The couple flew to Lebanon in 2008 and began to approach banks in Beirut. Falciani assumed the false name of Ruben al-Chidiack and span a story that he had found the data by browsing the internet. No bank took the bait. The manager of one bank he approached, Audi Bank, was a Swiss woman who did not believe his story and alerted the Swiss Bankers Association. 

Lucrative LGT deal 

Back in Geneva, Falciani read in a newspaper that the German secret service had paid €4.6 million (CHF5 million) for stolen data from the Liechtenstein bank LGT. The data uncovered a big fish tax dodger: Klaus Zumwinkel, the former Deutsche Post chief who was arrested on February 14, 2008, in front of the cameras. 

“Ruben al-Chidiack” was soon offering his HSBC data to the German and British secret services. A deal never materialised but the British secret service tipped off the French tax authorities. By now, the LGT case had put Swiss banks on a state of high alert and the curious incident in Beirut was being viewed in a different, and altogether more serious, light. 

The Swiss Federal Office of Police began to look into the case and in May 2008 the Attorney General launched an official criminal investigation. In December of that year, prosecutors interviewed Georgina Mikhael, who had by now left her job at HSBC and separated from Falciani. 

Mikhael admitted offering data to Audi Bank in Beirut. Prosecutors tapped her telephone, soon discovered the identity of Ruben al-Chidiack and searched Falciani’s HSBC office.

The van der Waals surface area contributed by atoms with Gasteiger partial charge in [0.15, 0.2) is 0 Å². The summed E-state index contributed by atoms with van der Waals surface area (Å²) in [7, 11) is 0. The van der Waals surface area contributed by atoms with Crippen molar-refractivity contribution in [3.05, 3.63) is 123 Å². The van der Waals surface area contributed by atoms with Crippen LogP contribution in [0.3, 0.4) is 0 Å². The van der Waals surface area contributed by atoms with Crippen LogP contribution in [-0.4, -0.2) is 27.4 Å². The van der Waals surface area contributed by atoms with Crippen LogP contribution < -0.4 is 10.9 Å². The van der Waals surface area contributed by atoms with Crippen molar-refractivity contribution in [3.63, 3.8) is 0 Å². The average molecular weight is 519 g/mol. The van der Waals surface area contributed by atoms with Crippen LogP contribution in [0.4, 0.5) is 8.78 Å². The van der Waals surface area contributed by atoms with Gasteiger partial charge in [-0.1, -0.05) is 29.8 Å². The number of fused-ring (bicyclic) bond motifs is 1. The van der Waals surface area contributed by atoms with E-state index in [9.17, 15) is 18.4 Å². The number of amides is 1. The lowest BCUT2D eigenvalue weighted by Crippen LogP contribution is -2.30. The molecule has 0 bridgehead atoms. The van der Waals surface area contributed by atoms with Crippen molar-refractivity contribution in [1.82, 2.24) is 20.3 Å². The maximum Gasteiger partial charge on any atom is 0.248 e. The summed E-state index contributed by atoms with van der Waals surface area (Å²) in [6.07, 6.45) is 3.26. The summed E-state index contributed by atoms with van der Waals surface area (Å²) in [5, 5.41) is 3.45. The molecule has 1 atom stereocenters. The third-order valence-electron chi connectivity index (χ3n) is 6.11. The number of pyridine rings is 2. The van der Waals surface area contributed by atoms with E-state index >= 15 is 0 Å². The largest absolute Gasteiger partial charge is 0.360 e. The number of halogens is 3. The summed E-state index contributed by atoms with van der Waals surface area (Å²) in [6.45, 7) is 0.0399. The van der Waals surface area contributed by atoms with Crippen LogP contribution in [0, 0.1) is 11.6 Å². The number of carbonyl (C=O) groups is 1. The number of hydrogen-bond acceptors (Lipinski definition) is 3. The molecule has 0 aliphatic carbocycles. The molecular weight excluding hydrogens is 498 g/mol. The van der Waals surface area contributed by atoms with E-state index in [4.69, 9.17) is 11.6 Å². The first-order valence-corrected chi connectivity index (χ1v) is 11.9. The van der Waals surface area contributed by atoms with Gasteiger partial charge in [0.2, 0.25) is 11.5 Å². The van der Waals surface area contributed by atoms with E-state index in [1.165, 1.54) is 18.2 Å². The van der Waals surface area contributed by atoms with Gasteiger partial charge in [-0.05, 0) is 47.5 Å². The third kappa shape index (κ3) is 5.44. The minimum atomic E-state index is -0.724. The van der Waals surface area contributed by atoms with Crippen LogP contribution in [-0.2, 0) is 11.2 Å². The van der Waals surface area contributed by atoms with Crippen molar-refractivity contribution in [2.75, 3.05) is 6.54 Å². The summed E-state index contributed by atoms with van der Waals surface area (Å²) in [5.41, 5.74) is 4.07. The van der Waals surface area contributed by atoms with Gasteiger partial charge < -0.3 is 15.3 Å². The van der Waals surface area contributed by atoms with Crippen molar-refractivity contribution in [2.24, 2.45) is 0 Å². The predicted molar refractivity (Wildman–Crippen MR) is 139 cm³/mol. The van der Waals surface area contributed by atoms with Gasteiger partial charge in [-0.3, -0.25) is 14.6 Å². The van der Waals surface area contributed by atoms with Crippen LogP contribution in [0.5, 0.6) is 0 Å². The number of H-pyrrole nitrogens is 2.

Lucky break 

During his interrogation, Falciani denied everything. Because it was Christmas Eve and there was not yet sufficient evidence to charge him, Falciani was released to let him visit his family. It was agreed he would hand himself back in the following day. 

Instead he dashed back to his Geneva flat, grabbed his partner and child and fled the few kilometres to France. On December 26 he handed his files to the tax authorities in Nice, France. The French tax authorities now had a list of tax cheats that they could not use in court because the data was stolen. 

But then they got a lucky break. The Swiss authorities, learning that Falciani had absconded, asked the French authorities for legal assistance, particularly to seize the data that Falciani had taken with him. In February 2009 the French police seized the material at a holiday home belonging to Falciani’s parents near Nice.